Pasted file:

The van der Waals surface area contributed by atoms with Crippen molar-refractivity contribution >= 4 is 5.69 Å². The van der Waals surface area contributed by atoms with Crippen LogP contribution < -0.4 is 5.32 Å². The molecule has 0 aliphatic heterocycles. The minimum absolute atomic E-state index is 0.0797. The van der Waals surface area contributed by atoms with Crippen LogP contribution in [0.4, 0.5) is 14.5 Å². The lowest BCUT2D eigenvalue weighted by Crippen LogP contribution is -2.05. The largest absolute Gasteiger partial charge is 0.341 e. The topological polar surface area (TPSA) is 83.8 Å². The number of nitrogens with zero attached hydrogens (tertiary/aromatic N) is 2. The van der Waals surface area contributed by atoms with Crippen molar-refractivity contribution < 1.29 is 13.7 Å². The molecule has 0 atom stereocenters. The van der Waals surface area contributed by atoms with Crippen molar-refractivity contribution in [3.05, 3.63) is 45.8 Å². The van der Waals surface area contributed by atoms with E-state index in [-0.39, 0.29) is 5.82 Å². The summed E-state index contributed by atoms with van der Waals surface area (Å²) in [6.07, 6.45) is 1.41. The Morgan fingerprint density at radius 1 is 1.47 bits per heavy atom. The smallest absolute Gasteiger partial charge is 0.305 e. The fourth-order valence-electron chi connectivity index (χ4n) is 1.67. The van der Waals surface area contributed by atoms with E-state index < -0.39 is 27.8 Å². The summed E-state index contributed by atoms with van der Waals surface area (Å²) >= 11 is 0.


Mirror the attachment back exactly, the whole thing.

The van der Waals surface area contributed by atoms with Crippen molar-refractivity contribution >= 4 is 5.69 Å². The van der Waals surface area contributed by atoms with Crippen LogP contribution < -0.4 is 5.32 Å². The molecule has 0 aliphatic heterocycles. The minimum absolute atomic E-state index is 0.0797. The van der Waals surface area contributed by atoms with Crippen LogP contribution in [0.4, 0.5) is 14.5 Å². The lowest BCUT2D eigenvalue weighted by Crippen LogP contribution is -2.05. The largest absolute Gasteiger partial charge is 0.341 e. The topological polar surface area (TPSA) is 83.8 Å². The number of nitrogens with zero attached hydrogens (tertiary/aromatic N) is 2. The van der Waals surface area contributed by atoms with Crippen molar-refractivity contribution < 1.29 is 13.7 Å². The molecule has 0 atom stereocenters. The van der Waals surface area contributed by atoms with Crippen molar-refractivity contribution in [3.05, 3.63) is 45.8 Å². The van der Waals surface area contributed by atoms with E-state index in [-0.39, 0.29) is 5.82 Å². The summed E-state index contributed by atoms with van der Waals surface area (Å²) in [6.07, 6.45) is 1.41. The Morgan fingerprint density at radius 1 is 1.47 bits per heavy atom. The smallest absolute Gasteiger partial charge is 0.305 e. The fourth-order valence-electron chi connectivity index (χ4n) is 1.67. The van der Waals surface area contributed by atoms with E-state index < -0.39 is 27.8 Å². The summed E-state index contributed by atoms with van der Waals surface area (Å²) >= 11 is 0.